Nicolai Deutsch

A black and white image of a diver filming a large shark as it swims close to the ocean floor, taken from above.

Filmmaker and Canon Ambassador Nicolai Deutsch specialises in shooting incredible footage from beneath the waves. In this photograph, Nicolai films a large shark with a Canon camera. "They're just so majestic and calm," he says of these often maligned creatures. © Michael Geyer

German filmmaker and cameraman Nicolai Deutsch is as comfortable behind the lens on dry land as he is underwater, but what motivates him most is exploring the depths of the ocean, making captivating films that "give the rest of the world a new perception of nature".

From shooting video for premium brands including dive-wear company Fourth Element, Poseidon Diving Systems and Swiss watch producer, Delma, through to capturing shark footage for Netflix's 2021 documentary Seaspiracy, Nicolai has become a creator who thrives in the deep.

Hailing from Stuttgart in Germany, Nico began diving with his father at the age of seven and had gained his PADI Junior Open Water Diver qualification by the time he was 10. An underwater camera for his twelfth birthday soon followed, as did a passion that became his career.

"The reason I became interested in the underwater world is because my dad loves diving and took me at a very early age," says Nicolai. "As a kid you always want to go, but your parents say, 'You're too young!' At that age, if you can't do something, you want to do it even more.

"I went as soon as I was allowed, and really enjoyed it. My camera took terrible pictures, but I had a lot of fun and it was always on the underwater holiday trips that I wanted to document and film things."

A headshot of filmmaker and Canon Ambassador Nicolai Deutsch wearing diving gear.
Location: Stuttgart, Germany
Specialist area: Underwater filmmaking
Favourite kit:
Canon EOS C200
Canon RF 24-70mm F2.8L IS USM
A still from filmmaker Nicolai Deutsch's underwater showreel showing lots of small, colourful fish swimming close to a coral reef.

During a student exchange program to New Zealand, Nicolai took a class exploring analogue photography with his uncle's Canon AE-1 35mm film camera. It was a move that led to him enrolling to study digital film and animation when he returned to Germany. His first DSLR was the Canon EOS 600D (now succeeded by the Canon EOS 850D), followed by the Canon EOS 5D Mark III (now succeeded by the Canon EOS 5D Mark IV) and a Canon EOS C100 (now succeeded by the Canon EOS C70).

"I tried to combine my love for underwater with the filmmaking knowledge that I gained, so I started to make underwater music videos and film projects for my bachelor thesis underwater," he says. "One thing led to another and I decided to get a housing for my next camera, the Canon EOS C200, which was a quite a big investment for me at the time. It was a big step for me to decide that this was something I wanted to do."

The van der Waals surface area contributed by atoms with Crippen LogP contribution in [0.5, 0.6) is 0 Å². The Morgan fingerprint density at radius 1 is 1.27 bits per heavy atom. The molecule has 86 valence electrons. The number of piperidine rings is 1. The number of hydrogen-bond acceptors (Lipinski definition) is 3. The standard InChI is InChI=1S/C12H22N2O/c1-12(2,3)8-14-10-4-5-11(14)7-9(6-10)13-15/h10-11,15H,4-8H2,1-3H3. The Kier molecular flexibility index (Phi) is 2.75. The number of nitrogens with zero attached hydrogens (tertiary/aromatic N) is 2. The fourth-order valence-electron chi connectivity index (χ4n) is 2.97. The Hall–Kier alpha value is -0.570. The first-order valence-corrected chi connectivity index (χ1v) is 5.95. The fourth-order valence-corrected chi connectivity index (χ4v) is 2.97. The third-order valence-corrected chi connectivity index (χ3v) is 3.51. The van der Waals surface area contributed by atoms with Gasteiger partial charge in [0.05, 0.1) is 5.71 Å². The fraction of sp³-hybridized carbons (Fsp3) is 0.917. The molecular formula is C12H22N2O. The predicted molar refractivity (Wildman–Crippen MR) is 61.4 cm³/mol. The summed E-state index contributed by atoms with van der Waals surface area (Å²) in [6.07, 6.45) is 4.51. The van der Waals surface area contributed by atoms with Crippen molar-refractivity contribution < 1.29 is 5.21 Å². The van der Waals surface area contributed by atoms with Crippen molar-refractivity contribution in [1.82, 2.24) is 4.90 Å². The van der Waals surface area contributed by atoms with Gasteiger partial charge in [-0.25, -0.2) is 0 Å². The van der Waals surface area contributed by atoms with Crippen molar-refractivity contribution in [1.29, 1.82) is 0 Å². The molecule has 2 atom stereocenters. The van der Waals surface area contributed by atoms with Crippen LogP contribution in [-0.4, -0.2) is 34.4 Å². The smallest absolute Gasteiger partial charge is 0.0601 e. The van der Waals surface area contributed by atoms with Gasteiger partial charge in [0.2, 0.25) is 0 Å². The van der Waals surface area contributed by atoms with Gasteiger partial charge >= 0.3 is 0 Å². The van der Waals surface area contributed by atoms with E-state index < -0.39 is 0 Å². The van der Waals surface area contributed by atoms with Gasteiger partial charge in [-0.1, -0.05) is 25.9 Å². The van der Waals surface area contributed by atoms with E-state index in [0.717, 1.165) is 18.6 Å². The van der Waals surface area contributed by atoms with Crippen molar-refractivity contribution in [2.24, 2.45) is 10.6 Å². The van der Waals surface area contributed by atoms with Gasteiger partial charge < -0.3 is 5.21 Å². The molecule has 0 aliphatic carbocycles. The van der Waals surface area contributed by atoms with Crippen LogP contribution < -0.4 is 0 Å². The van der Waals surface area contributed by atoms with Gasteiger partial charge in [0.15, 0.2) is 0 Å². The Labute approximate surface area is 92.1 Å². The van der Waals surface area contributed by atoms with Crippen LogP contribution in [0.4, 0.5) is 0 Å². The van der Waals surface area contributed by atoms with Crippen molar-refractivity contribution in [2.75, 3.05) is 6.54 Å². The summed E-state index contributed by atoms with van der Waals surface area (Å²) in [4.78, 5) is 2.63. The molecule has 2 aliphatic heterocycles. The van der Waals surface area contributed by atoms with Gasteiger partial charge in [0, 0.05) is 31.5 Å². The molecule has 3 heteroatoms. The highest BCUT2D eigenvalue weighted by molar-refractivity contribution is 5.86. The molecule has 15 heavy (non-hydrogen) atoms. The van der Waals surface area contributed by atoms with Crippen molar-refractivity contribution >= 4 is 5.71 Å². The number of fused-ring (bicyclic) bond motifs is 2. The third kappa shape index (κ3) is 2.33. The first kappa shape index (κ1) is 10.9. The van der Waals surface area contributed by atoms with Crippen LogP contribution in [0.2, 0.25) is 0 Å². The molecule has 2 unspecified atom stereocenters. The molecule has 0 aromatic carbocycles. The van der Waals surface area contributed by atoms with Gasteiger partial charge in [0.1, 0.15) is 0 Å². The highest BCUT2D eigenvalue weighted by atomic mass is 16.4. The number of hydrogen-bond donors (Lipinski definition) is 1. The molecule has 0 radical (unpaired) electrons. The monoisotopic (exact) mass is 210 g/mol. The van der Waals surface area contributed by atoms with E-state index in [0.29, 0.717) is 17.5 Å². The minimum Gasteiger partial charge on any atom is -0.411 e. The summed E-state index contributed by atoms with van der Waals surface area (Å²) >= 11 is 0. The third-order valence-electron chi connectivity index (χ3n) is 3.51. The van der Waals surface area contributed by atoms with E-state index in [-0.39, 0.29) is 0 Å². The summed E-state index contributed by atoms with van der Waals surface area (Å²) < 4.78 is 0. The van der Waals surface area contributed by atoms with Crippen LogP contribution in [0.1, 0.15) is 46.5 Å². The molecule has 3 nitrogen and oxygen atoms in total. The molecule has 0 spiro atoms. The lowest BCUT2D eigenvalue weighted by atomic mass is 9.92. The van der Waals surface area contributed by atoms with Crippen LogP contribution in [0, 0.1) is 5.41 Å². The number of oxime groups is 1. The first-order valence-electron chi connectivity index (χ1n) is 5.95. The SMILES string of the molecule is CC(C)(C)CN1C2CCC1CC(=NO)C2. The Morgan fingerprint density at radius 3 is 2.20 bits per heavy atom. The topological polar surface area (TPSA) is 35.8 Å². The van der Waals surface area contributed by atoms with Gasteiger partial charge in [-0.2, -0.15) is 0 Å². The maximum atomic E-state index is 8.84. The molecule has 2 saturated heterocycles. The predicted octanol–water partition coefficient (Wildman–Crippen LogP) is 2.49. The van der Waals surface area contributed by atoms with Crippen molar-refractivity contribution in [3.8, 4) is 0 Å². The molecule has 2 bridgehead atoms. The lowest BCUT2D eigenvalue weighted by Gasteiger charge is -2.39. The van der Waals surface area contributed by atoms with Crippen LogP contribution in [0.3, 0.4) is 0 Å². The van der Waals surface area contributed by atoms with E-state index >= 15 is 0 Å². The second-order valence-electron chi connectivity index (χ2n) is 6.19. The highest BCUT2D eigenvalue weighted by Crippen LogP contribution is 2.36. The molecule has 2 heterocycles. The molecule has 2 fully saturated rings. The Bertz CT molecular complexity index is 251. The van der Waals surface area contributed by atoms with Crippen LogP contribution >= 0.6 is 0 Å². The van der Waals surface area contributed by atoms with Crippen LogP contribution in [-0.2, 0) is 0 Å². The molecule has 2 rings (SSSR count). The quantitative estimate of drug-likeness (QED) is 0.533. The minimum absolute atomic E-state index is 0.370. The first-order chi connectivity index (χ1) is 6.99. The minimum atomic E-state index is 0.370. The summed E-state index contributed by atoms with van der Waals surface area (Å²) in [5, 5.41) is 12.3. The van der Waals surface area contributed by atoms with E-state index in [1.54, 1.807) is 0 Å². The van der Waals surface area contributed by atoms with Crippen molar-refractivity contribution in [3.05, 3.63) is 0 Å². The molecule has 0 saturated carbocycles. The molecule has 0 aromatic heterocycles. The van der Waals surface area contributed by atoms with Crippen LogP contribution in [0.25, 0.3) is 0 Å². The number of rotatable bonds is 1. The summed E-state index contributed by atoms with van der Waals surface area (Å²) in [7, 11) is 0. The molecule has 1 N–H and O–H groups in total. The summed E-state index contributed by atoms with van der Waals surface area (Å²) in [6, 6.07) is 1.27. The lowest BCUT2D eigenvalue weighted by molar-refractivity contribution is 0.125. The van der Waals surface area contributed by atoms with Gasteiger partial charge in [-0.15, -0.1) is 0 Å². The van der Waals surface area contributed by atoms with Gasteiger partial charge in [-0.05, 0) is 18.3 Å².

Nicolai regularly attended dive shows while studying and began working for companies selling underwater camera housings. Through this, he made contacts that resulted in him being sent to shoot commercials for tourist trips.

A man wearing shorts, sunglasses and a t-shirt and leaning against a car boot, adjusts his diving and camera equipment.

"I Iike the ease of use of Canon cameras," says Nicolai. "They're just so intuitive – from the built-in ND filters to the menu system and shortcuts that I can programme." © Alex Schuchmann

A man wearing a wetsuit and mask and kneeling on the floor of a pool, films a swimmer from below.

"I really like the Canon autofocus system, because you have to deal with so many things underwater at the same time," says Nicolai, who also provides photography and marketing services. © Sarah Gauthier

Nicolai's curious spirit still has a place in his work, with his most challenging project being a self-initiated shoot filming under the frozen surface of Siberia's Lake Baikal, the oldest, deepest lake in the world. "It was self-financed and I had no idea what I was getting myself into, but the whole concept of the video was to show the lake's extremes," says Nicolai.

"We shot under two-metre-thick ice in winter at -30°C while the water was one or two degrees. I didn't know what to expect, but when you jump into that water for the first time you feel like someone is pushing needles into your skin. You can't shoot the way you do when you have an hour of diving. You have to get the right shots before you freeze. It was also very challenging to think about the whole concept and film at the same time."